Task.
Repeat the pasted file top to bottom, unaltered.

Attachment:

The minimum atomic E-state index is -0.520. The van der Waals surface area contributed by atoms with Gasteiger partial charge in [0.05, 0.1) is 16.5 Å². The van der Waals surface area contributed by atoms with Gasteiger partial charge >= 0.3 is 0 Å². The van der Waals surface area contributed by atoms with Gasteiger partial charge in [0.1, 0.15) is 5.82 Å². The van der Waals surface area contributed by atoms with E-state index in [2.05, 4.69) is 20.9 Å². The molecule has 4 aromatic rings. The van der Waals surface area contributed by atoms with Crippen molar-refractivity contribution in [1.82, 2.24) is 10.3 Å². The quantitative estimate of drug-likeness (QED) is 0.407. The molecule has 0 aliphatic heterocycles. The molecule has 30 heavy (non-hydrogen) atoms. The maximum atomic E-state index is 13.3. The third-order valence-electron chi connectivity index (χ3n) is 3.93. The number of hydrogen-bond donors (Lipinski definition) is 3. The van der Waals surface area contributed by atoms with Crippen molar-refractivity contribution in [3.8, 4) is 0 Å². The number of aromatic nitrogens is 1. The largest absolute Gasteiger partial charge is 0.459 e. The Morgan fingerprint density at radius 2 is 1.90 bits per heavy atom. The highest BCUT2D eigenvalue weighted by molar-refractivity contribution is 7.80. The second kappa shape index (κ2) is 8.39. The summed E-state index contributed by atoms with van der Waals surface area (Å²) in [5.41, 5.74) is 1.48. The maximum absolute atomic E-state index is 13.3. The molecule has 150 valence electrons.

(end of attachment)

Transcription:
The minimum atomic E-state index is -0.520. The van der Waals surface area contributed by atoms with Gasteiger partial charge in [0.05, 0.1) is 16.5 Å². The van der Waals surface area contributed by atoms with Gasteiger partial charge >= 0.3 is 0 Å². The van der Waals surface area contributed by atoms with Gasteiger partial charge in [0.1, 0.15) is 5.82 Å². The van der Waals surface area contributed by atoms with E-state index in [2.05, 4.69) is 20.9 Å². The molecule has 4 aromatic rings. The van der Waals surface area contributed by atoms with Crippen molar-refractivity contribution in [1.82, 2.24) is 10.3 Å². The quantitative estimate of drug-likeness (QED) is 0.407. The molecule has 0 aliphatic heterocycles. The molecule has 30 heavy (non-hydrogen) atoms. The maximum atomic E-state index is 13.3. The third-order valence-electron chi connectivity index (χ3n) is 3.93. The number of hydrogen-bond donors (Lipinski definition) is 3. The van der Waals surface area contributed by atoms with Crippen molar-refractivity contribution in [3.8, 4) is 0 Å². The number of aromatic nitrogens is 1. The largest absolute Gasteiger partial charge is 0.459 e. The Morgan fingerprint density at radius 2 is 1.90 bits per heavy atom. The highest BCUT2D eigenvalue weighted by molar-refractivity contribution is 7.80. The second kappa shape index (κ2) is 8.39. The summed E-state index contributed by atoms with van der Waals surface area (Å²) in [5.41, 5.74) is 1.48. The maximum absolute atomic E-state index is 13.3. The molecule has 150 valence electrons.